A pair of local trash haulers report a spike in residential recycling thanks to a more user- and eco-friendly recycling program they introduced to Berkshire County several months ago.
Roger Trucking of Great Barrington instituted "single-stream" recycling last summer, followed by Daley & Sons Trucking of Lee on Jan. 1: allowing homeowners to combine bottles, cans and plastics with paper and cardboard into one container for curbside pick-up.
Both businesses have been providing their residential customers --free of charge -- separate totes to encourage single-stream recycling. And the concept has quickly caught on with many of Roger Trucking's 650 customers, according to owner, Rob Brownson.
"I've seen a significant increase in recycling with the new carts ... roughly 15 percent," Brownson said. "I had one couple tell me, ‘This single stream [recycling] is great.' "
At Daley & Sons, owner Bob Daley has noticed a 27 percent jump in recycling among his 2,000 customers in Central and South County.
"They are also finding more things to recycle," he said.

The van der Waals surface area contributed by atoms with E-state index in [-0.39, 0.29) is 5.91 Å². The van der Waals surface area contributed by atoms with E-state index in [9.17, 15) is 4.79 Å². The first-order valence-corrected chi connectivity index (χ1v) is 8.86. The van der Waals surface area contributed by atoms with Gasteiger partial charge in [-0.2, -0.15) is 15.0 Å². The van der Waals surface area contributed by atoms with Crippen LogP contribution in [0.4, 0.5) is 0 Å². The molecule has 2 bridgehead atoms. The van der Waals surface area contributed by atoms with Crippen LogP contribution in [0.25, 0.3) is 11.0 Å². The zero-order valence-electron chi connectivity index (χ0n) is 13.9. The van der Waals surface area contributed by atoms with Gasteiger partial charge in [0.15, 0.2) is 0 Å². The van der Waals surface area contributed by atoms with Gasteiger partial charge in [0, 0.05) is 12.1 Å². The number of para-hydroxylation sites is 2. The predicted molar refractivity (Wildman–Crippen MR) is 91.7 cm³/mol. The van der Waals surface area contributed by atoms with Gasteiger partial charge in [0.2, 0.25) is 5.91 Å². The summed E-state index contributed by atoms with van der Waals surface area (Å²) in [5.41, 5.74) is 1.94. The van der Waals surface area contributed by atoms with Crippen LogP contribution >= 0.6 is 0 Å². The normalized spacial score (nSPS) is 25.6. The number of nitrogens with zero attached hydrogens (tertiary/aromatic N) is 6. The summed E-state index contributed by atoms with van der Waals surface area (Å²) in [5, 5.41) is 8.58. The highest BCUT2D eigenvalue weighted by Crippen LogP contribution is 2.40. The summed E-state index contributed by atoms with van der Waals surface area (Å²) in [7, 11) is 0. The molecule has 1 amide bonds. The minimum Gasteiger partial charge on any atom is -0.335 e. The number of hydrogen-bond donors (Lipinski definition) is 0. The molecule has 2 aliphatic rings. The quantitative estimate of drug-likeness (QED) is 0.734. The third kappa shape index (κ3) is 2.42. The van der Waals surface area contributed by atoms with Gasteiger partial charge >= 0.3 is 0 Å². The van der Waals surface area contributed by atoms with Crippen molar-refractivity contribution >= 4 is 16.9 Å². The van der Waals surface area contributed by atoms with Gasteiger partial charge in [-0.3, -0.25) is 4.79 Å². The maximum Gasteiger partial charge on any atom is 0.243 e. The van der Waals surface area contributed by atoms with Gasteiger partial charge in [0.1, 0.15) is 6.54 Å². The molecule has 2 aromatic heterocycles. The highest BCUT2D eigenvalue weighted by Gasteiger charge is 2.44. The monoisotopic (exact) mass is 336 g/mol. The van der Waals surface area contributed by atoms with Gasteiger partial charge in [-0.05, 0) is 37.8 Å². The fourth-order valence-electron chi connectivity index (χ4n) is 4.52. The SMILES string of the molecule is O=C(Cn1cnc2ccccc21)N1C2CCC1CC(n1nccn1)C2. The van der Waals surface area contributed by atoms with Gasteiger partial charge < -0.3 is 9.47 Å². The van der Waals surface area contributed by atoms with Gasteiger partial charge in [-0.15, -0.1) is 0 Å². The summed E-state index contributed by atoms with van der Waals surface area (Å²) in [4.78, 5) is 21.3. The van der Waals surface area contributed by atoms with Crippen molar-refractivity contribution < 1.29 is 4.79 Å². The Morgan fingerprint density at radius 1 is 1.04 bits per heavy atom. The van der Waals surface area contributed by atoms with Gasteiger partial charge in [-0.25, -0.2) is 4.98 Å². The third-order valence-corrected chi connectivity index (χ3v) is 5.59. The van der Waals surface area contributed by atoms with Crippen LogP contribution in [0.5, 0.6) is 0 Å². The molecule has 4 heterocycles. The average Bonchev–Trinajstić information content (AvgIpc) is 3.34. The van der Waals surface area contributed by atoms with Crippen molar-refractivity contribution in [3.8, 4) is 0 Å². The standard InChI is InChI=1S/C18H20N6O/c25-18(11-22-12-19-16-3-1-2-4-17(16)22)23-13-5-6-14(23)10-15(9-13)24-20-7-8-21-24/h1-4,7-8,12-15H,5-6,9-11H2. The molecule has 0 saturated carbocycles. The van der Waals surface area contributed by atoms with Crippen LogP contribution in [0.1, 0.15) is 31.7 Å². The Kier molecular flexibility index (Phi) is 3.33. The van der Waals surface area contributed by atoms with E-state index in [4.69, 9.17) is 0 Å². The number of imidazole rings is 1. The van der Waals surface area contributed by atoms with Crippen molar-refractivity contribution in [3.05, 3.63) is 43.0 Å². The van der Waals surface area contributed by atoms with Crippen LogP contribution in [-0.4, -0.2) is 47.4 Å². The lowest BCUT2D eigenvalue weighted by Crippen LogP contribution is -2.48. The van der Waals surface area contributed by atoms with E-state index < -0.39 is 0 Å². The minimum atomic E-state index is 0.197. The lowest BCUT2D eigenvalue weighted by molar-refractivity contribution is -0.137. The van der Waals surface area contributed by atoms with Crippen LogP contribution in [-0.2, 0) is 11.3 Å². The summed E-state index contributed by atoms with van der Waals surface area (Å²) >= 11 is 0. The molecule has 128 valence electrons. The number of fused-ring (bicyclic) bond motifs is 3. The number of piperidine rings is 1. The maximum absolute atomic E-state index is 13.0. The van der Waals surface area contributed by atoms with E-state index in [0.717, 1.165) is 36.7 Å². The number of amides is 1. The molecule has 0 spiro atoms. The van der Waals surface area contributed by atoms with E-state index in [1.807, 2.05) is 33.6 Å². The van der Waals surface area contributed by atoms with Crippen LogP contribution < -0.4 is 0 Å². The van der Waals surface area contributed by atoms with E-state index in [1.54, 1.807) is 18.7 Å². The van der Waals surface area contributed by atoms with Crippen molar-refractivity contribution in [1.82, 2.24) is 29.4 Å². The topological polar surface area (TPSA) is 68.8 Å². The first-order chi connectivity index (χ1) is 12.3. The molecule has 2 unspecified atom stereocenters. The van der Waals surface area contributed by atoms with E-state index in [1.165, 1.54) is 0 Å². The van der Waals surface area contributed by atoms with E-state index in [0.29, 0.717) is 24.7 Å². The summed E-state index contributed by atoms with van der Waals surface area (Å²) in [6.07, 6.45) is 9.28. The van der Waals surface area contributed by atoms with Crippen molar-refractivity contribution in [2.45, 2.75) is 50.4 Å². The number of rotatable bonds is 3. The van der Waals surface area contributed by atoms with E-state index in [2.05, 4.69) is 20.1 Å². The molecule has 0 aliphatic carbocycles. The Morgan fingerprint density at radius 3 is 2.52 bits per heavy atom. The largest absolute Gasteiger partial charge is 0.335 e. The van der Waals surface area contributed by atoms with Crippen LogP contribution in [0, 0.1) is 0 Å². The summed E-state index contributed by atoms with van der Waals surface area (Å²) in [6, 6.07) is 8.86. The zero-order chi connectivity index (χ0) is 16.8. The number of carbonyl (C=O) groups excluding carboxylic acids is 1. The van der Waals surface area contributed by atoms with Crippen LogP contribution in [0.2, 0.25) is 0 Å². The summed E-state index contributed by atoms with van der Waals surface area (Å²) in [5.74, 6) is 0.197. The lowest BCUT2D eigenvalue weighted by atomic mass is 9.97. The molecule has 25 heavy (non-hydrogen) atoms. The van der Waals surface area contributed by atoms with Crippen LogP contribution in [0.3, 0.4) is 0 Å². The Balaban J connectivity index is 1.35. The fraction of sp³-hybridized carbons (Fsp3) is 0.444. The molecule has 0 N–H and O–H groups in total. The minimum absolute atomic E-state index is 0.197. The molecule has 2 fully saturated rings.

He has noted mixed recycling usually leads to 20 percent more items being taken out of the solid waste stream.
According to the U.S. Environmental Protection Agency, single-stream recycling began on the West Coast a decade ago and worked its way to the commonwealth in 2006. State officials say about 30 Massachusetts communities have converted to single stream, including Springfield.
The largest community in Western Massachusetts began mixed recycling in fiscal 2009 and by the end of fiscal 2011 the city had reported a 65 percent increase in recyclables from 4,600 tons to 7,545 tons. During the same period, Springfield's reported its trash disposal had dropped by 45,966 tons to 42,207, thus reducing the city's trash hauling costs, according to municipal officials.
Springfield expected single-stream recycling to save taxpayers $300,000 a year as the city provides the garbage pick-up service.
Since Roger Trucking and Daley & Sons Trucking aren't under contract with any one community, they have instituted single-stream recycling, in part, to also keep from increasing their regular trash hauling fees.
Ultimately, Brownson said he believes recycling is a joint venture between he and his customers.
"If they make the effort to recycle. I'm making sure those items are recycled," he said.
To reach Dick Lindsay:
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